A great deal of vocabulary in subject specific texts is new and unfamiliar to students. Some words have been heard but not seen in writing, making it difficult for students to recognise and pronounce the word.
We do know that students are reluctant to use words that they cannot pronounce so whether a student is six or 16, they must be given the opportunity to repeat the word after the teacher has said it. This can be done as simply as the teacher saying, ‘I say the word … now you (the student) say the word’. If the word is difficult to pronounce then do this a couple of times.
Some incorrect word pronunciation has crept into our language. For example, many people pronounce ‘pronunciation’ as ‘pronounciation’ and ‘advertisement’ not as ‘advertisment’ but as it is spelt ‘advertisement’. Another common mispronunciation I hear is ‘liberry’ for ‘library’. Correct pronunciation makes a speaker more confident and assists with spelling. So, teachers, check your pronunciation of words!
There are a number of ways that vocabulary can be pre-taught prior to reading and it really doesn’t matter which one you choose as long as students are exposed to the vocabulary prior to reading. Most methods involve students seeing the word in the text, hearing the word, saying the word and getting an idea of what the word means.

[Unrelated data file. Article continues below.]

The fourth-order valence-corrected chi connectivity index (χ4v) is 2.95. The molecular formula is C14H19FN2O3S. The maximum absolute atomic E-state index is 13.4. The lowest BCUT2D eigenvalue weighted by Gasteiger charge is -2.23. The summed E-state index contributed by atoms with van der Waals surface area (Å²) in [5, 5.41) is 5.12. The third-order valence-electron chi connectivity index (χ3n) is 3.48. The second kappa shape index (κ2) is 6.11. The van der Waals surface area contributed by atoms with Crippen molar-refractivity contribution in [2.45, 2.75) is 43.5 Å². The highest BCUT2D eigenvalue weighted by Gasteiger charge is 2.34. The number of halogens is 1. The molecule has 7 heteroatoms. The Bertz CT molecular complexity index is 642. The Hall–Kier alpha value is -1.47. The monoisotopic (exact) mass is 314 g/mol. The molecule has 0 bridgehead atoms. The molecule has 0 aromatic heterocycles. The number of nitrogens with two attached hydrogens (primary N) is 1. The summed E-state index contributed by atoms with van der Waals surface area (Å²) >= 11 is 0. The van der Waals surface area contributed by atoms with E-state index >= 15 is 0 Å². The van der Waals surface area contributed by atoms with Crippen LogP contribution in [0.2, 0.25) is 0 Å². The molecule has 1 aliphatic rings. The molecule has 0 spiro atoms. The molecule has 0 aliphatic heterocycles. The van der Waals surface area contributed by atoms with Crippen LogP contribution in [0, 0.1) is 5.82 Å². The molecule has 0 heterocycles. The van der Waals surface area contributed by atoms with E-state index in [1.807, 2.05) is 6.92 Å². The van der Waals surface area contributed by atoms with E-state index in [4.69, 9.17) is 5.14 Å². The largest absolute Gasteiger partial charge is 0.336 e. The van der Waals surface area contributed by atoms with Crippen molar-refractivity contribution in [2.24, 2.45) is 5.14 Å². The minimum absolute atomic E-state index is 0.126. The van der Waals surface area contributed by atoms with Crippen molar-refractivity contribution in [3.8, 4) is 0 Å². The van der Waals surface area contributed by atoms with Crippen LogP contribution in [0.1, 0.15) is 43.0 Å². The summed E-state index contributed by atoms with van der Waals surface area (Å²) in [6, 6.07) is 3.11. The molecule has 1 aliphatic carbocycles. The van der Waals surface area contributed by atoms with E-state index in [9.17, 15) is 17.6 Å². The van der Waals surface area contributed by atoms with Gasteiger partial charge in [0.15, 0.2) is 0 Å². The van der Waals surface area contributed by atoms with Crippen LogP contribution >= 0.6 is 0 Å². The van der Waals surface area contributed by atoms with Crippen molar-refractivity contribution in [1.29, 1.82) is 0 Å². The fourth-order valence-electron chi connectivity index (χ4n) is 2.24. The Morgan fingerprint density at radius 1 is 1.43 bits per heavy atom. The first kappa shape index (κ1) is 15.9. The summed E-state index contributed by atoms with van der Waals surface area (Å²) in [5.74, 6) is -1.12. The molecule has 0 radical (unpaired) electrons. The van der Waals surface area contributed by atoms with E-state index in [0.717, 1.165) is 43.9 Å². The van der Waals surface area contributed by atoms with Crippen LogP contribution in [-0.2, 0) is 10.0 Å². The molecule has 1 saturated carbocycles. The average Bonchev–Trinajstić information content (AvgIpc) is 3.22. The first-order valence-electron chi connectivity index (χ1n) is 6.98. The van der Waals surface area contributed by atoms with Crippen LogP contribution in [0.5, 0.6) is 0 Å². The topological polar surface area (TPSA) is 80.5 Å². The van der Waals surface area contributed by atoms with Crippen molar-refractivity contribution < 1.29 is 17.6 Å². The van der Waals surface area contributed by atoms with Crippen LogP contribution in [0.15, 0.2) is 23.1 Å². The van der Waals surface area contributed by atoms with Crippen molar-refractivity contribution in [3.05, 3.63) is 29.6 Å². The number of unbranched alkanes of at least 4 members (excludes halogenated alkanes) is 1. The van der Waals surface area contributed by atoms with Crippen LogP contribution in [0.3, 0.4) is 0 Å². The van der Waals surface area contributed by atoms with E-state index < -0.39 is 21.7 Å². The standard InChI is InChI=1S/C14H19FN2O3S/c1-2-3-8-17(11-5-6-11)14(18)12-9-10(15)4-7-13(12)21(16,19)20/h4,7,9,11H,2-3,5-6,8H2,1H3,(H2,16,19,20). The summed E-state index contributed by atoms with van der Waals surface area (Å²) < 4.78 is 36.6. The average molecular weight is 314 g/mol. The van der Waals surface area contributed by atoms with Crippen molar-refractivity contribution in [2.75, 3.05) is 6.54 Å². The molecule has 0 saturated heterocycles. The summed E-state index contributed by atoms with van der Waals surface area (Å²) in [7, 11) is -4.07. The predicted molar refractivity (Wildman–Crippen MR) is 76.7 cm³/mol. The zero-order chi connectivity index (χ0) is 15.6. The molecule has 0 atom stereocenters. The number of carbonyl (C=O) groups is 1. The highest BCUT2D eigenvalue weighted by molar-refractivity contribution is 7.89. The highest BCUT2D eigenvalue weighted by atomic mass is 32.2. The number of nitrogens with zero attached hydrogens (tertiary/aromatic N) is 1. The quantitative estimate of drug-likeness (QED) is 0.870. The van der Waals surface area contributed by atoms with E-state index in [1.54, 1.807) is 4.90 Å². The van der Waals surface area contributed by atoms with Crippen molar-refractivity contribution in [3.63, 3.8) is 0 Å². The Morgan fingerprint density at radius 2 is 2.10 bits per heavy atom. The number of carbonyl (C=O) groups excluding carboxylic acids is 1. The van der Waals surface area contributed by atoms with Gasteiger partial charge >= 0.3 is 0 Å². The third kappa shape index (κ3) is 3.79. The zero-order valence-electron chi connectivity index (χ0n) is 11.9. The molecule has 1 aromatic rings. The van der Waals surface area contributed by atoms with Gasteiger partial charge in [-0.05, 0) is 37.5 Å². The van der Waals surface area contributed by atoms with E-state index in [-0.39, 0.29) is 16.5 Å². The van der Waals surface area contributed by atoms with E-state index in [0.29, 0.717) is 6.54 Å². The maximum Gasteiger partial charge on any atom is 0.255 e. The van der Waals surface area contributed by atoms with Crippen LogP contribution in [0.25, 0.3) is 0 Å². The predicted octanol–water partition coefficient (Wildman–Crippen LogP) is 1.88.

It’s a good idea to mix up methods of pre-teaching vocabulary so that students do not tire of the same ones. In previous blogs mention has been made of how questioning can further advantage those already advantaged and leave behind those who aren’t, so it is important that all students know what words mean prior to reading. Asking, ‘Who knows what … means?’ reinforces what some students know and highlights what some students don’t.
As well as pre-teaching the vocabulary, it is a good idea to equip students with strategies for working out the meaning of unknown words. This is an especially useful skill when students are in situations where they can’t ask for assistance i.e. during external exams such as Naplan, Queensland Core Skills (QCS) or the High School Certificate (HSC). There are several lesson hooks in Hooking Students into Learning … in all curriculum areas (pgs. 98-103) that will assist with the development of this skill.
When pre-teaching the vocabulary, it is especially helpful if students can locate words quickly. This is something that is easily achieved by the use of line numbers. In Microsoft Word go to Layout, Line Numbers and click Continuous –the lines numbers will appear. If using other documents, number the lines before photocopying. Some teachers get the students to number the lines. Personally, I think this is a time waster and has the potential for students to get it wrong, ‘Do we number the spaces?’ defeating the purpose of numbering the lines.
To learn more about effective ways to teach vocabulary, contact logonliteracy. We can come to your school and provide relevant and engaging PD.
This is part of a series of posts focused on effective reading in the high school classroom. This series includes practical tips teachers can add to their lesson plans.
Read the other posts:
Using the Flesch Kincaid Readability Index
Finding different texts with the same topic and level of difficulty